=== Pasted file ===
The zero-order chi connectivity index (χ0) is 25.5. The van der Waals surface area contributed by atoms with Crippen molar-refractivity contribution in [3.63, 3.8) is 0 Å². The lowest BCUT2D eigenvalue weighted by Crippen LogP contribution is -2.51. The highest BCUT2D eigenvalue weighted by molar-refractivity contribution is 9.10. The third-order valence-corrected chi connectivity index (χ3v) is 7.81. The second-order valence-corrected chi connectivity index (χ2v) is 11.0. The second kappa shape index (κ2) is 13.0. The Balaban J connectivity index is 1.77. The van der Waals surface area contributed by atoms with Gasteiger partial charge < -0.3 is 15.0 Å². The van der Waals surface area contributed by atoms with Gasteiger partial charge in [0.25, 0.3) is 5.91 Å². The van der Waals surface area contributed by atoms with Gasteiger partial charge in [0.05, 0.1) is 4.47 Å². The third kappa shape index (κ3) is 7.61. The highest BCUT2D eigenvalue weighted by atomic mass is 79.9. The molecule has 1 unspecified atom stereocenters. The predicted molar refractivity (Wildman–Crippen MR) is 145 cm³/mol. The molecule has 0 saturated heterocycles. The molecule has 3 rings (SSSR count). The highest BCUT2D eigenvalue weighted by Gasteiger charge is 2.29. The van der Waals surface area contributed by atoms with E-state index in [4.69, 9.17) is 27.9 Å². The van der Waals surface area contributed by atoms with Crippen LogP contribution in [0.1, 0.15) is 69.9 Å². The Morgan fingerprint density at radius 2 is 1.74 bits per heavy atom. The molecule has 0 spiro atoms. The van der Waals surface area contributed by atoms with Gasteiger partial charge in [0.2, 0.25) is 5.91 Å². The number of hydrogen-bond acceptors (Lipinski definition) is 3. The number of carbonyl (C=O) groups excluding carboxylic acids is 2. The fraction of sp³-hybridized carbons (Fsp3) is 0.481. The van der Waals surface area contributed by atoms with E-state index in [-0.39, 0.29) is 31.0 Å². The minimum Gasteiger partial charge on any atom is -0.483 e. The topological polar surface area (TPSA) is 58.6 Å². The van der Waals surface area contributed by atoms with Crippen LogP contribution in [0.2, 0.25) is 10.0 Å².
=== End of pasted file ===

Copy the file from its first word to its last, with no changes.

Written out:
The zero-order chi connectivity index (χ0) is 25.5. The van der Waals surface area contributed by atoms with Crippen molar-refractivity contribution in [3.63, 3.8) is 0 Å². The lowest BCUT2D eigenvalue weighted by Crippen LogP contribution is -2.51. The highest BCUT2D eigenvalue weighted by molar-refractivity contribution is 9.10. The third-order valence-corrected chi connectivity index (χ3v) is 7.81. The second-order valence-corrected chi connectivity index (χ2v) is 11.0. The second kappa shape index (κ2) is 13.0. The Balaban J connectivity index is 1.77. The van der Waals surface area contributed by atoms with Gasteiger partial charge < -0.3 is 15.0 Å². The van der Waals surface area contributed by atoms with Gasteiger partial charge in [0.25, 0.3) is 5.91 Å². The van der Waals surface area contributed by atoms with Gasteiger partial charge in [0.05, 0.1) is 4.47 Å². The third kappa shape index (κ3) is 7.61. The highest BCUT2D eigenvalue weighted by atomic mass is 79.9. The molecule has 1 unspecified atom stereocenters. The predicted molar refractivity (Wildman–Crippen MR) is 145 cm³/mol. The molecule has 0 saturated heterocycles. The molecule has 3 rings (SSSR count). The highest BCUT2D eigenvalue weighted by Gasteiger charge is 2.29. The van der Waals surface area contributed by atoms with E-state index in [4.69, 9.17) is 27.9 Å². The van der Waals surface area contributed by atoms with Crippen LogP contribution in [0.1, 0.15) is 69.9 Å². The Morgan fingerprint density at radius 2 is 1.74 bits per heavy atom. The molecule has 0 spiro atoms. The van der Waals surface area contributed by atoms with Gasteiger partial charge in [0.2, 0.25) is 5.91 Å². The number of hydrogen-bond acceptors (Lipinski definition) is 3. The number of carbonyl (C=O) groups excluding carboxylic acids is 2. The fraction of sp³-hybridized carbons (Fsp3) is 0.481. The van der Waals surface area contributed by atoms with E-state index in [-0.39, 0.29) is 31.0 Å². The minimum Gasteiger partial charge on any atom is -0.483 e. The topological polar surface area (TPSA) is 58.6 Å². The van der Waals surface area contributed by atoms with Crippen LogP contribution in [0.2, 0.25) is 10.0 Å².